The Sunday Times
By Toby Harnden
CIA operatives dealing with Syrian rebels have said they are "embarrassed" to talk to those fighting to overthrow President Bashar al-Assad's regime because of the repeated failure of the United States to arm the opposition.
In a policy that has become emblematic of what critics view as President Barack Obama's increasing disengagement from the world, the White House has avoided engaging decisively with the rebels for two years.
A senior US intelligence official said: "A year and a half ago, we could have armed the rebels and exerted some control and influence of the situation. Now, with al-Nusra [Islamist rebels] gaining in strength, every option we face is horrible.
"There are CIA guys who have been meeting the rebels for the past two years. The rebels leave the fight for the meeting and say, 'We need weapons.' Our guys say, 'We know. We want to give them to you but we can't; not yet.' It's gone on so long our guys are embarrassed even to call the meetings."
Last week Chuck Hagel, Obama's new Pentagon chief, gave a speech in which he said that the United States must understand "our limitations" in the Middle East, a place where "political, not military" solutions were most effective. While Hagel insisted that "the full range of tools" would be used by the US, the speech underscored Obama's deep reluctance to use American forces after a dozen years of war in Afghanistan and Iraq. The reluctance is shared by elements in the higher echelons of the US military.
Admiral James Stavridis, who is about to retire as Nato's supreme allied commander Europe, told The Atlantic magazine that his time as head of US southern command, which included Central and South America, had underlined that "a great deal of condescension, military activity and invasion" from the US in Latin America had not worked.
"So we did things like send hospital ships full of military doctors and volunteers. We would send baseball teams down there... that crystallised for me that inter-agency, international, private-public approach."
On Syria, he suggests that a UN resolution should be a prerequisite for any American military action, stating that differences with Russia and China made this a distant prospect but "there is nothing we can do until a political decision is made".
An article billed on the cover of The American Interest magazine as "The Invisible Superpower", written by Owen Harries and Tom Switzer, compares Obama's foreign policy to that of President Bill Clinton in the early 1990s.
Peter Tarnoff, a State Department adviser, provoked controversy at the time by arguing that in the Balkans "we simply don't have the leverage, we don't have the influence, we don't have the inclination to use military force".
This was an earlier incarnation, the authors argue, of Obama's foreign policy, described by an anonymous adviser talking about Libya two years ago as "leading from behind".
They write: "Simply put, the American public has tired of the world. It is suffering from foreign policy fatigue... there is an overwhelming feeling that it is high time for the nation to concentrate on its own neglected internal problems."
Both liberal internationalists and conservative hawks fear Obama's reticence will lead to a loss of American influence, an even greater humanitarian catastrophe in Syria and expanding Islamist influence in the Middle East.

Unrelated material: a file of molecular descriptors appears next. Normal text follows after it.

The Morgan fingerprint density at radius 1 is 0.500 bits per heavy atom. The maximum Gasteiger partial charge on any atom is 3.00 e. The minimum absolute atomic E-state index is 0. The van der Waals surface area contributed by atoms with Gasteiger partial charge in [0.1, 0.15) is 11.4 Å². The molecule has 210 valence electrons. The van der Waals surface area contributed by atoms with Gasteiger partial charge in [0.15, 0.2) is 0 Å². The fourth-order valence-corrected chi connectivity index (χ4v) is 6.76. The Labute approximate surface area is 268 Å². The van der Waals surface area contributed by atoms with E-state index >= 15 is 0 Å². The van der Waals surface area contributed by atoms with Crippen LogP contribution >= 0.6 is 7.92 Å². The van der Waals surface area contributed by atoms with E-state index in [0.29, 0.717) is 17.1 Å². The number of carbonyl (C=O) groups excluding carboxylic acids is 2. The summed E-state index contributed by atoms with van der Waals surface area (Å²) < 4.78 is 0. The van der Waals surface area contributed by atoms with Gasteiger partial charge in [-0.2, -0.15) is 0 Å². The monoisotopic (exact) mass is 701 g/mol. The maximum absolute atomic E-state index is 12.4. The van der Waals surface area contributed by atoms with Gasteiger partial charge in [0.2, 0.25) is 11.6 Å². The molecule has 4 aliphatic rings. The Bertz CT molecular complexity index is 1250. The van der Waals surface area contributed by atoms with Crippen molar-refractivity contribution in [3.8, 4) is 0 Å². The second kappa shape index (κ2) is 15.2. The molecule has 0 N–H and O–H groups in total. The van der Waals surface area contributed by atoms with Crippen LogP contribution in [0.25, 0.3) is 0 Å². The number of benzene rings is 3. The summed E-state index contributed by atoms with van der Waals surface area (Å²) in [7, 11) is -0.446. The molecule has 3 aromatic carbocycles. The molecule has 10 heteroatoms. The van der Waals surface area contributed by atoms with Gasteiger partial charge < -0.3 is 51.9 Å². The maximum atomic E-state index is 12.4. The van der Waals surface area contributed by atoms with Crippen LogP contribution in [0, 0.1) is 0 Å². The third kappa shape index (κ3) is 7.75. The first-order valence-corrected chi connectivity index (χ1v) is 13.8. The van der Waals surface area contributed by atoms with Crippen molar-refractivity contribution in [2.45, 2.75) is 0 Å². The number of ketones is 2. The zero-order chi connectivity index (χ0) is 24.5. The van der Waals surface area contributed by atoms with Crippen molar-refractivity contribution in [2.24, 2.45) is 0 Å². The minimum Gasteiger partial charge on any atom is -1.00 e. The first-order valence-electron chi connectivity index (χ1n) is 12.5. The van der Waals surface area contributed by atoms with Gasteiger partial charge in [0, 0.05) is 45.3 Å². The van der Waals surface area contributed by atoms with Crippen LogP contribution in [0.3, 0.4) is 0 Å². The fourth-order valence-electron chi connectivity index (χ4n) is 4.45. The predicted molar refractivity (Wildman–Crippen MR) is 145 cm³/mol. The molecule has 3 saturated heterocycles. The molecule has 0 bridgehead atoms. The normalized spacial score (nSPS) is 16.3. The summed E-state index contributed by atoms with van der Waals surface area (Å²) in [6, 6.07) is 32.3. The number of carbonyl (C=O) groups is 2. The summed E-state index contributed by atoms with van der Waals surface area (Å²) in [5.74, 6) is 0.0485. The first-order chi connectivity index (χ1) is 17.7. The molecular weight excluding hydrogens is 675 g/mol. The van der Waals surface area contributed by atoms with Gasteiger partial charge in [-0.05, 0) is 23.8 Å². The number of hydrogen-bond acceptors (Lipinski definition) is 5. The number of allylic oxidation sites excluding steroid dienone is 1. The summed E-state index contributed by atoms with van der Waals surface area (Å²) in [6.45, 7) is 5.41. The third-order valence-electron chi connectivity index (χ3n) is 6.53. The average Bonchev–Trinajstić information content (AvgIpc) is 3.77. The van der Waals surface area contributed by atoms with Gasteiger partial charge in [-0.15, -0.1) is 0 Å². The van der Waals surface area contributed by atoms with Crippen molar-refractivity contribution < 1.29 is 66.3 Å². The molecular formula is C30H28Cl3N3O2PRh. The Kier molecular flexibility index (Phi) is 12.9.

Bill Keller, a former New York Times executive editor, argued in a column last week that the Iraq experience had led to excessive caution. Congressman Mike Pompeo, a Republican member of the House committee on intelligence, said the Obama administration had "acted internationally only in response to crises and challenges which in many cases a positive American influence could have stopped happening in the first place". America had become "incredibly passive", a stance that would have a profound influence on how the country was regarded by allies and adversaries alike. "If you're Israel, Jordan or Turkey, the knock-on effects are critical. Everyone's watching how America behaves."
The CIA, he said, was made up of "professionals who know Syria and know the participants well" and who "would love to have the capacity to be able to lend that expertise" to the rebels fighting Assad.
"No one's suggesting the 82nd Airborne or two heavy divisions. But there's so many things between that and doing nothing. We are over-emphasising the risks of engagement and grossly underestimating the risks of being disconnected."
The US, he added, risked having "nil" influence in a post-Assad Syria. "If you're not prepared to act in concert with other folks to try and shape an outcome, then that outcome will happen around you."
Syria will be top of the agenda when David Cameron meets Obama tomorrow. But despite intensive National Security Council meetings last week, the US appears further away than Britain and France from deciding to arm the Syrian rebels.
Last week Robert Ford, the US ambassador to Syria, crossed the Turkish border into Syria to meet rebel leaders. He took part in a delivery of military rations. The deliveries were part of a policy to support General Salim Idriss of the Free Syrian Army, viewed as a moderate. Asked about the American food, Idriss said: "That is very good. But weapons and ammunition are the tools that we need on the battlefield."
This article originally appeared in The Sunday Times.